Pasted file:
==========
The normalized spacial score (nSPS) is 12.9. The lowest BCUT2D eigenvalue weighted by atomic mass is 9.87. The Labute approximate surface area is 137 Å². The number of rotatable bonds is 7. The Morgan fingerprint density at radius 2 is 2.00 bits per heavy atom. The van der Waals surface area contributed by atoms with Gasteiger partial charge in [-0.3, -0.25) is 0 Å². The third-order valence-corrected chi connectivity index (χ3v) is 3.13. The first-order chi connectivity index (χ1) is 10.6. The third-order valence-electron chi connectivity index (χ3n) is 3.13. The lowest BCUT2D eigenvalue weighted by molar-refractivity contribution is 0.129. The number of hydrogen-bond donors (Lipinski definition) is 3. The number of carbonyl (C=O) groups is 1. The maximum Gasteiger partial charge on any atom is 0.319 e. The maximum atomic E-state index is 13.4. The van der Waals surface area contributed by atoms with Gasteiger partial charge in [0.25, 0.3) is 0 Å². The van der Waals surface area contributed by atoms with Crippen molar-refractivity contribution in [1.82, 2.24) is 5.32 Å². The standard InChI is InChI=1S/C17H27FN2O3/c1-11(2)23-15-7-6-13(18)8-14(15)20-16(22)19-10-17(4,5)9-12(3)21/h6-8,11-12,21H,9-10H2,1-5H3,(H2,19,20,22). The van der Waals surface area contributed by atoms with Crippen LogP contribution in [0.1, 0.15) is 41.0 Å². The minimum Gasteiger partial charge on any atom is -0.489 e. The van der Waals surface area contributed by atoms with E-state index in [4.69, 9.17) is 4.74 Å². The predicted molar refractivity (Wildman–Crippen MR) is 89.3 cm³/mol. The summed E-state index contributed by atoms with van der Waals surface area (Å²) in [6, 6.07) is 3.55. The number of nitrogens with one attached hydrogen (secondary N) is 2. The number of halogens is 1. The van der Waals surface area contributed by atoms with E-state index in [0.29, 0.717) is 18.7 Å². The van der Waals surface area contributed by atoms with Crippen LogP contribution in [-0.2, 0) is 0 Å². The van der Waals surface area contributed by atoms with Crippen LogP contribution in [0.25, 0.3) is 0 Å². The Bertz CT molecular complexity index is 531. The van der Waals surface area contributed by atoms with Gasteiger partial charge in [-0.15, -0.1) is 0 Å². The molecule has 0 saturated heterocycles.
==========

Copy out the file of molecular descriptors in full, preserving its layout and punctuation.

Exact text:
The normalized spacial score (nSPS) is 12.9. The lowest BCUT2D eigenvalue weighted by atomic mass is 9.87. The Labute approximate surface area is 137 Å². The number of rotatable bonds is 7. The Morgan fingerprint density at radius 2 is 2.00 bits per heavy atom. The van der Waals surface area contributed by atoms with Gasteiger partial charge in [-0.3, -0.25) is 0 Å². The third-order valence-corrected chi connectivity index (χ3v) is 3.13. The first-order chi connectivity index (χ1) is 10.6. The third-order valence-electron chi connectivity index (χ3n) is 3.13. The lowest BCUT2D eigenvalue weighted by molar-refractivity contribution is 0.129. The number of hydrogen-bond donors (Lipinski definition) is 3. The number of carbonyl (C=O) groups is 1. The maximum Gasteiger partial charge on any atom is 0.319 e. The maximum atomic E-state index is 13.4. The van der Waals surface area contributed by atoms with Gasteiger partial charge in [0.25, 0.3) is 0 Å². The van der Waals surface area contributed by atoms with Crippen molar-refractivity contribution in [1.82, 2.24) is 5.32 Å². The standard InChI is InChI=1S/C17H27FN2O3/c1-11(2)23-15-7-6-13(18)8-14(15)20-16(22)19-10-17(4,5)9-12(3)21/h6-8,11-12,21H,9-10H2,1-5H3,(H2,19,20,22). The van der Waals surface area contributed by atoms with Crippen LogP contribution in [0.1, 0.15) is 41.0 Å². The minimum Gasteiger partial charge on any atom is -0.489 e. The van der Waals surface area contributed by atoms with E-state index in [4.69, 9.17) is 4.74 Å². The predicted molar refractivity (Wildman–Crippen MR) is 89.3 cm³/mol. The summed E-state index contributed by atoms with van der Waals surface area (Å²) in [6, 6.07) is 3.55. The number of nitrogens with one attached hydrogen (secondary N) is 2. The number of halogens is 1. The van der Waals surface area contributed by atoms with E-state index in [0.29, 0.717) is 18.7 Å². The van der Waals surface area contributed by atoms with Crippen LogP contribution in [-0.2, 0) is 0 Å². The van der Waals surface area contributed by atoms with Crippen LogP contribution in [0.25, 0.3) is 0 Å². The Bertz CT molecular complexity index is 531. The van der Waals surface area contributed by atoms with Gasteiger partial charge in [-0.15, -0.1) is 0 Å². The molecule has 0 saturated heterocycles.